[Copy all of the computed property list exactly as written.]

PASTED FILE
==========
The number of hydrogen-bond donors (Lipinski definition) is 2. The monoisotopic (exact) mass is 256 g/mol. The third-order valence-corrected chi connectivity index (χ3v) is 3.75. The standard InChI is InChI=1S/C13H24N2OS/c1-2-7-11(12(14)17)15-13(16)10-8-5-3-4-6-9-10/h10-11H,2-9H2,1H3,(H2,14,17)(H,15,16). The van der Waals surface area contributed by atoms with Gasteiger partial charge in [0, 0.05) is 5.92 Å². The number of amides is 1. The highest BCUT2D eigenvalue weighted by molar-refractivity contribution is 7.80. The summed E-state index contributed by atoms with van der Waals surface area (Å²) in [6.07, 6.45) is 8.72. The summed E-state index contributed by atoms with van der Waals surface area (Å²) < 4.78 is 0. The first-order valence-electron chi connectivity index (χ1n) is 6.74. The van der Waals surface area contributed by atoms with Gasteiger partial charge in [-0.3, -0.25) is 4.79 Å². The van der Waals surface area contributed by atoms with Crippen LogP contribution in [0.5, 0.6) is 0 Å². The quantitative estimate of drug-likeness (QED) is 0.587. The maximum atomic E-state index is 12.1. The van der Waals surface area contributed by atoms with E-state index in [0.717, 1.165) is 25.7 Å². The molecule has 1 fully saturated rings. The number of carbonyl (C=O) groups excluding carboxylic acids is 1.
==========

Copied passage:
The number of hydrogen-bond donors (Lipinski definition) is 2. The monoisotopic (exact) mass is 256 g/mol. The third-order valence-corrected chi connectivity index (χ3v) is 3.75. The standard InChI is InChI=1S/C13H24N2OS/c1-2-7-11(12(14)17)15-13(16)10-8-5-3-4-6-9-10/h10-11H,2-9H2,1H3,(H2,14,17)(H,15,16). The van der Waals surface area contributed by atoms with Gasteiger partial charge in [0, 0.05) is 5.92 Å². The number of amides is 1. The highest BCUT2D eigenvalue weighted by molar-refractivity contribution is 7.80. The summed E-state index contributed by atoms with van der Waals surface area (Å²) in [6.07, 6.45) is 8.72. The summed E-state index contributed by atoms with van der Waals surface area (Å²) < 4.78 is 0. The first-order valence-electron chi connectivity index (χ1n) is 6.74. The van der Waals surface area contributed by atoms with Gasteiger partial charge in [-0.3, -0.25) is 4.79 Å². The van der Waals surface area contributed by atoms with Crippen LogP contribution in [0.5, 0.6) is 0 Å². The quantitative estimate of drug-likeness (QED) is 0.587. The maximum atomic E-state index is 12.1. The van der Waals surface area contributed by atoms with E-state index in [0.717, 1.165) is 25.7 Å². The molecule has 1 fully saturated rings. The number of carbonyl (C=O) groups excluding carboxylic acids is 1.